what i find interesting reading many of the british papers and following much of the british coverage has been that they have not really focused on what i consider to be the more troubling issue, the stand your ground legislation. >> only in florida? >> no, 16 different states in the united states, many of them in the south, have passed this law. in many ways it changes as it passes through the influence of private interest groups in florida. >> what does the law say? >> when i was in law school, and for hundreds of years of british and american jurisprudence, the system for self-defense was that to invoke self-defense, you had to have no way out, that if you were under attack, if you could get away safely you had an obligation to retreat before you could use deadly force. stand around puts that on its
head and turned america into a wild west society. even though the statute says you have to have a reasonable justification for using violence, if you are attacked or claim you are attacked and subjectively felt under threat, as mr. zimmerman claimed, even though he was the initial pursuer, if you claim you are under threat you can shoot someone and then when arrested say -- i have the right to stand my ground. clear that this lot needs looking at. what can the federal government do about it? >> the justice department does have certain remedies. they can claim civil rights violation. >> that would be to bring race to the fore? >> i think you cannot dismiss race because of the nature of what happened. i think that what the president
and the protesters and do, as a tribute to this loss life, 17, he had not even lived, he was just coming from -- coming with some candy and a soft drink. you do not expect to die if you go out of your house for a soft drink. the president can appeal to the nation, the legislators, throwing off the yoke of special this was special interest legislation -- saying that if your child goes trick retreating and bangs on the wrong door, someone could claim that their life is in danger and shoot that child. >> you are going to be accused of travelodge -- trivializing this. >> i do not mean to,ut i will say this, a more possible thing is a fender bender on the highway. we have all had them. words are exchanged every day. hundreds, thousands.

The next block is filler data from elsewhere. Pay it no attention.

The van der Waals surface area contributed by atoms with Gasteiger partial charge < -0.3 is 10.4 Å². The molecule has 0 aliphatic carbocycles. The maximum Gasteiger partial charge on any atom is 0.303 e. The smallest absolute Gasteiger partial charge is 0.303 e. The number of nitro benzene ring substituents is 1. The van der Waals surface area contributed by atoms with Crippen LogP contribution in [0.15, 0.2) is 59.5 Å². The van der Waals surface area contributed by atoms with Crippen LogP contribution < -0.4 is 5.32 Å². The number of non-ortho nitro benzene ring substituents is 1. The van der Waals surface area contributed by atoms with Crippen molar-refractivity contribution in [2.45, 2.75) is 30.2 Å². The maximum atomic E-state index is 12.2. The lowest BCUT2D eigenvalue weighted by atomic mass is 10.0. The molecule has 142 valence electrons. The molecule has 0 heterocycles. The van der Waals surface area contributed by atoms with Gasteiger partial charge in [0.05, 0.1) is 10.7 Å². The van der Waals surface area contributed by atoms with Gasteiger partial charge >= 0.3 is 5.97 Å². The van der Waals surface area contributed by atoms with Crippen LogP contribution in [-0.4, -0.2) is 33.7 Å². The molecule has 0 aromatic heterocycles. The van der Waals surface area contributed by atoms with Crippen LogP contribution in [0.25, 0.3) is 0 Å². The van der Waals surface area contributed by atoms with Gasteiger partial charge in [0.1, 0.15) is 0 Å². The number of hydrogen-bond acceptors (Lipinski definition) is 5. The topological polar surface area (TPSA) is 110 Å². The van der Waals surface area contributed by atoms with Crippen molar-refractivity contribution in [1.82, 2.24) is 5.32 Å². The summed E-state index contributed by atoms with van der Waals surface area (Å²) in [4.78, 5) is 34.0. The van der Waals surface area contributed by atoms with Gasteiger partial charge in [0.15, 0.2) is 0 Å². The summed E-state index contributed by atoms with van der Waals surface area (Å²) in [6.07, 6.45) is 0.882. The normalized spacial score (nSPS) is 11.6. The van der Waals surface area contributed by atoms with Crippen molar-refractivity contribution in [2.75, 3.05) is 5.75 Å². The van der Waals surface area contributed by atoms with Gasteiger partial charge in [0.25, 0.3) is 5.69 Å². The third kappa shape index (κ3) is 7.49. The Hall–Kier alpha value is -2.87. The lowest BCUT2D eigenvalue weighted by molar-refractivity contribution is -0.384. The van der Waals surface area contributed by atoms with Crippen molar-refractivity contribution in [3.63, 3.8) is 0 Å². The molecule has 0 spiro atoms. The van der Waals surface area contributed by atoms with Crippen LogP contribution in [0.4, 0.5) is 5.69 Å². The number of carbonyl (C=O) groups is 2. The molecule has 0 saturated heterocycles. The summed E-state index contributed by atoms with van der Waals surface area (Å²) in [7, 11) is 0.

with stand yr ground laws, even the person who caused the accident, if they felt that the person came after them aggressively? claimed they felt threatened and pulled out a gun? he could then invoke a stand your ground defense. that is why i believe the stand your ground what is so pernicious and turned america into a outlaw society. the greatest thing america can do right now is fight the lobbyists for these laws. >> thank you very much. >> thank you for having me on the program. >> in other news, 5700 people are still missing after the floods that ravaged northern india last month. the most severely affected areas have them presumed dead. some 600 people have already been confirmed dead. the spirit -- the spanish prime minister has new calls for his
resignation. a newspaper has published text messages allegedly linking him to someone at the center of a secret pavement scandal, in custody awaiting trial for tax fraud, but both men say they have done nothing wrong. senior politicians are under pressure to resign after the first black cabinet minister was compared to an iranian tanker. he made the comments about the integration minister at a rally on saturday. the member of the anti-immigrant northern league party has apologized. phil mickelson found his form at the right time just a few days before the open. he won the scottish open, beating the south african great in a playoff.